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[ba-unrev-talk] Freedom to Innovate? ... CITRIS-kickoff: The New Economy (incl. Journal & Repository)

Freedom to Innovate?
(excepts from Prof. Brad DeLong's Semi-Daily Journal)    (01)

"Lurking behind the legal case that is now Unsettling States v.
Microsoft has always been a whispered sotto voce claim by Microsoft that
competition--in the market for PC operating systems, for office
productivity suites, for browsers--is a bad thing. Technological
innovation needs a single, strong, dominant, monopolistic firm to set
the standard, and to tell the industry when it is time for the standard
to change. " ....    (02)

"I have never been able to evaluate this argument satisfactorily. But
last week something happened to one of its biggest boosters. Keith
Teare, CEO of Real Names, who had favored the maintenance of Microsoft's
monopoly in web browsers as pro-consumer because "without Microsoft [to
set the standard, and make sure that Real Names's products are included
in the standard set of browser capabilities] it could take years to
deliver [Real Names's] Internet Keywords globally." With Microsoft as
monopolist standard-setter that had "embraced our open standards-based
architecture in March 2000 because it makes perfect sense for consumers
to use Internet Keywords within MSN and Internet Explorer," Teare was
looking forward to a rapid real-time test of whether internet users
would prefer Real Names's way of finding things on the Internet to the
(badly broken) URL-based way.    (03)

But while Real Names's information technologies were impressive, and
while it did seem that Real Names had a chance to catch on, it turns out
that it will never get that market test. Last week Microsoft decided to
remove support for Real Names's products from its web browser, Internet
Explorer. Since Real Names's way of naming web sites requires the
permission and help of the browser manufacturer to work, and since
Microsoft appears to have decided that Real Names's success would
diminish Microsoft's share of some future market in Internet searching,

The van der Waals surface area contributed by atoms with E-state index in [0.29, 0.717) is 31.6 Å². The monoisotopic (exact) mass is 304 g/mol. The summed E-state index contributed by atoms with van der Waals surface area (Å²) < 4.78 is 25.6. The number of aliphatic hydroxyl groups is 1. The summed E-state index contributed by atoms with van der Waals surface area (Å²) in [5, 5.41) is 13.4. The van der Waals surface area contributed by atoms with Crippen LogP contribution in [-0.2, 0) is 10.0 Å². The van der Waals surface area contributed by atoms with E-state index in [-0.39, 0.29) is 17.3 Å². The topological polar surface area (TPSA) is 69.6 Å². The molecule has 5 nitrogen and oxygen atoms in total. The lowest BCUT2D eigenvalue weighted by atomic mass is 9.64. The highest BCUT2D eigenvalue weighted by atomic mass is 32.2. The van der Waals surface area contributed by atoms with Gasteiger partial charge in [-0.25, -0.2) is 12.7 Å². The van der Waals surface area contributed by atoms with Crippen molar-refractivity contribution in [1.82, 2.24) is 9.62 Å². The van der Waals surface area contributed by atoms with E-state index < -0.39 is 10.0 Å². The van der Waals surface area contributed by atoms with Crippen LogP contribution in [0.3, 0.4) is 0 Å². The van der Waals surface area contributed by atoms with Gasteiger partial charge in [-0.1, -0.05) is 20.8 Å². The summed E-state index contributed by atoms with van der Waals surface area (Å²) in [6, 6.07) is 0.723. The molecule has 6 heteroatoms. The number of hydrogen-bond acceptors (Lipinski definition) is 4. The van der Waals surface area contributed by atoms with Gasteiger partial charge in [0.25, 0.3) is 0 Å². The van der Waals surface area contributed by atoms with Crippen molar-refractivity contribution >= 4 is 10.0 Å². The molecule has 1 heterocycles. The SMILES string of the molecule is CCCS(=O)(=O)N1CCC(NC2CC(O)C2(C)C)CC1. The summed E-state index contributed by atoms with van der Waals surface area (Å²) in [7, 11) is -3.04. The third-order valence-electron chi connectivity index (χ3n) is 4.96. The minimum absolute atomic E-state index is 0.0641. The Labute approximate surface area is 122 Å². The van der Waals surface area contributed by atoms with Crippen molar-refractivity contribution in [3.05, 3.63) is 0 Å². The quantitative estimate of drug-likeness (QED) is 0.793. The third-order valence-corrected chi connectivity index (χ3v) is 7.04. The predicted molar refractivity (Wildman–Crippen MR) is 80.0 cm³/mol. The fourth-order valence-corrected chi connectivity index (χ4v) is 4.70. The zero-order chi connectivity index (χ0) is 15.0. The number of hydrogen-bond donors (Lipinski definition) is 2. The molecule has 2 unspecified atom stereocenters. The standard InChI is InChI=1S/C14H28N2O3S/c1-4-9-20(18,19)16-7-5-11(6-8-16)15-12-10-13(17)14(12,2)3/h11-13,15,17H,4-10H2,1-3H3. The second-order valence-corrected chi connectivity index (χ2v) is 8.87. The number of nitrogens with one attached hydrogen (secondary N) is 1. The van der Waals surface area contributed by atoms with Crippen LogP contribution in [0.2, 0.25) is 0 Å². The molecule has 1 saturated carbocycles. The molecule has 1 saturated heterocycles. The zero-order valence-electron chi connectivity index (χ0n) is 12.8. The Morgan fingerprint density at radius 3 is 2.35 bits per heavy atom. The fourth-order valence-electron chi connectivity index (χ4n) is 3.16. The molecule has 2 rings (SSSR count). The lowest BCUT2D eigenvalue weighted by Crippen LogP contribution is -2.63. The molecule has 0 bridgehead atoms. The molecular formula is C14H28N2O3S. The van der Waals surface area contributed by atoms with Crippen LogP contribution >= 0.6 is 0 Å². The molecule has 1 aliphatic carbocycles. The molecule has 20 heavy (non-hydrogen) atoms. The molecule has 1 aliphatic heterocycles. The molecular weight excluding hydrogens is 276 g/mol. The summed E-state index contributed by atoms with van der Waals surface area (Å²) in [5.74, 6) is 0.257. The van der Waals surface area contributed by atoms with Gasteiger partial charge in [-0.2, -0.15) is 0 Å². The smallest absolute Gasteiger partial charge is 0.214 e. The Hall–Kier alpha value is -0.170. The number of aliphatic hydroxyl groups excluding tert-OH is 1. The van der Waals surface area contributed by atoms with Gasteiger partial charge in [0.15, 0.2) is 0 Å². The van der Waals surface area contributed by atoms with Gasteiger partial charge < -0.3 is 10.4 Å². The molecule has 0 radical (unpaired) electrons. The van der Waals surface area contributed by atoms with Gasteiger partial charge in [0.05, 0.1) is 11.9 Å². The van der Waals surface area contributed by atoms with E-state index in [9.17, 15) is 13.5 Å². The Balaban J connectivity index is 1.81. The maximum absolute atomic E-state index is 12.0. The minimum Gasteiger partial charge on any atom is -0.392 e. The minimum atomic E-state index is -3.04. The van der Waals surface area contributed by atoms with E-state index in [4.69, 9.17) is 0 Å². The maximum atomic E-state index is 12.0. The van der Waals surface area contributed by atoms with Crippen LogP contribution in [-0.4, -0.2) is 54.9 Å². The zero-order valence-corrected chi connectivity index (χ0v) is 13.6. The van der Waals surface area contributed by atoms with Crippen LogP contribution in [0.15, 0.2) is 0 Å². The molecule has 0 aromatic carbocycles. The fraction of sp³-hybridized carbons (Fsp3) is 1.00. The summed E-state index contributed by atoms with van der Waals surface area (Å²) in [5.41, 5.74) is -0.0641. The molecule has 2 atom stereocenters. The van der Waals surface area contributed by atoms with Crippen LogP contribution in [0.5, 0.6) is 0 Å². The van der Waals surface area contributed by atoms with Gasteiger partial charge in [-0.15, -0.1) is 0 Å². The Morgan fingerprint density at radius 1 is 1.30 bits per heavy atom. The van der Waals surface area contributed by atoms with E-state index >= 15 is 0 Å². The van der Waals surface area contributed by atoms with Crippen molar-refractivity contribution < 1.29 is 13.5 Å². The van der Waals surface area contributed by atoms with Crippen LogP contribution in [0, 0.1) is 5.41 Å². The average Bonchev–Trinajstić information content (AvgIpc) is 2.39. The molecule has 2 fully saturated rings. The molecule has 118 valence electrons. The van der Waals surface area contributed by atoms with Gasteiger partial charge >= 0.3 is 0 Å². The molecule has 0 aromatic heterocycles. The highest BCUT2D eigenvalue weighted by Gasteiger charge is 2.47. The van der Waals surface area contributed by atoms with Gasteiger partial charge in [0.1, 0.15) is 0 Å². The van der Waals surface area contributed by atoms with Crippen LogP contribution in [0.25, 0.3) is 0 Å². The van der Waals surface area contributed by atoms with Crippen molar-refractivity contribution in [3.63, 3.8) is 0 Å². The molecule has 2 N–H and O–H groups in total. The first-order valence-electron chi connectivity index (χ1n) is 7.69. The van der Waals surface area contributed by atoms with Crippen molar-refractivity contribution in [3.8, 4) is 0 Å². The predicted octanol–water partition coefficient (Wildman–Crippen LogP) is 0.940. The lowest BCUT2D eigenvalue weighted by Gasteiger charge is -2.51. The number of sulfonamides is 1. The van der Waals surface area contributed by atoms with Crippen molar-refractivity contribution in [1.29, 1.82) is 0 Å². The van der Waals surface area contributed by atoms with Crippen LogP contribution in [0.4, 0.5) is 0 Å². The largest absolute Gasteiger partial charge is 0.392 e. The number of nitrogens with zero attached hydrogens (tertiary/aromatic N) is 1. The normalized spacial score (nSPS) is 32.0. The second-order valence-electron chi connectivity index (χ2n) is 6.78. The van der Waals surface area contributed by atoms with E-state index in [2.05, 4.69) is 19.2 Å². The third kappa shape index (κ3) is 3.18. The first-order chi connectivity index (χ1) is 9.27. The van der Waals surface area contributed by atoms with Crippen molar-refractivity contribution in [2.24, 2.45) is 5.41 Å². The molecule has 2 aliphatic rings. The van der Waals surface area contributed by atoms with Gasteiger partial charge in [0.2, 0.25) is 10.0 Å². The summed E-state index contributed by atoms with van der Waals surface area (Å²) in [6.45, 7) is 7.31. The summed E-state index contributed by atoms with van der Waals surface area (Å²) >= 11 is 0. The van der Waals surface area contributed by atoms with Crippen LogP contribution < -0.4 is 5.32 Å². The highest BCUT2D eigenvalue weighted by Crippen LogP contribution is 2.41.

Real Names is now gone." ...    (04)

.... "Two years ago Real Names's CEO Keith Teare thought that they had
simple answers: keep Microsoft in shape to keep maintaining its monopoly
no matter what the violations of antitrust law that it had as a matter
of fact committed: "It seems to us that the American dream of working
hard and prospering is being called into question by the treatment
Microsoft is receiving. I came to the United States because I believed
it supports entrepreneurs and I still believe that America wants
entrepreneurs to succeed. And although the government and the court seem
to be sending an opposite message, I do not believe that ordinary
Americans should allow one of the country's most successful
entrepreneurs to be effectively neutralized because he  was 'too
successful'."    (05)

Today Real Names's ex-CEO Keith Teare sees things somewhat differently:
his "...naming technology... is being killed at birth - before it
succeeds and becomes "out of control". A small private company is being
denied an audience--not because of money--but because of [Microsoft's]
fear of losing control.... I am bitterly disappointed by the lack of
vision... the defence of search and the URL against a truly global and
multi-lingual naming platform with built in directory services....
Naturally I'm pretty unhappy about this. Microsoft seems to be playing
the role of the referee who decides whether any innovations succeed ...
they've just brought innovation in internet naming to a grinding halt -
and the internet *really* needs innovation in naming. RealNames will not
be the only victim - there's a whole ecosystem that stretches all around
the world that Microsoft is turning off. CNNIC in China, Forval in Japan
and other companies in Belgium, Holland, France, Finland, Sweden,
Denmark and Norway. There are more than 100 registrars of Keywords and
they in turn have thousands of resellers. There are more than 100,000
customers..."    (06)

More info: see Keith Teare's Home Page    (07)

CITRIS-kickoff: The New Economy (by Prof. Brad DeLong)
... "Projects like CITRIS promise the benefits of government
research--the wide distribution of knowledge and the acceleration of
cumulative research--and the benefits of private entrepreneurship--the
willingness to take risks and investigate large numbers of potential
development projects rather than just those that have won the stamp of
approval of a single central committee."
< http://www.j-bradford-delong.net/TotW/citris_kickoff.html >    (08)

An Economist's Repository & Multimedia Simulation
< http://www.j-bradford-delong.net/Index.html#anchor4212447 >
<  http://www.j-bradford-delong.net/multimedia/Multimedia.html >    (09)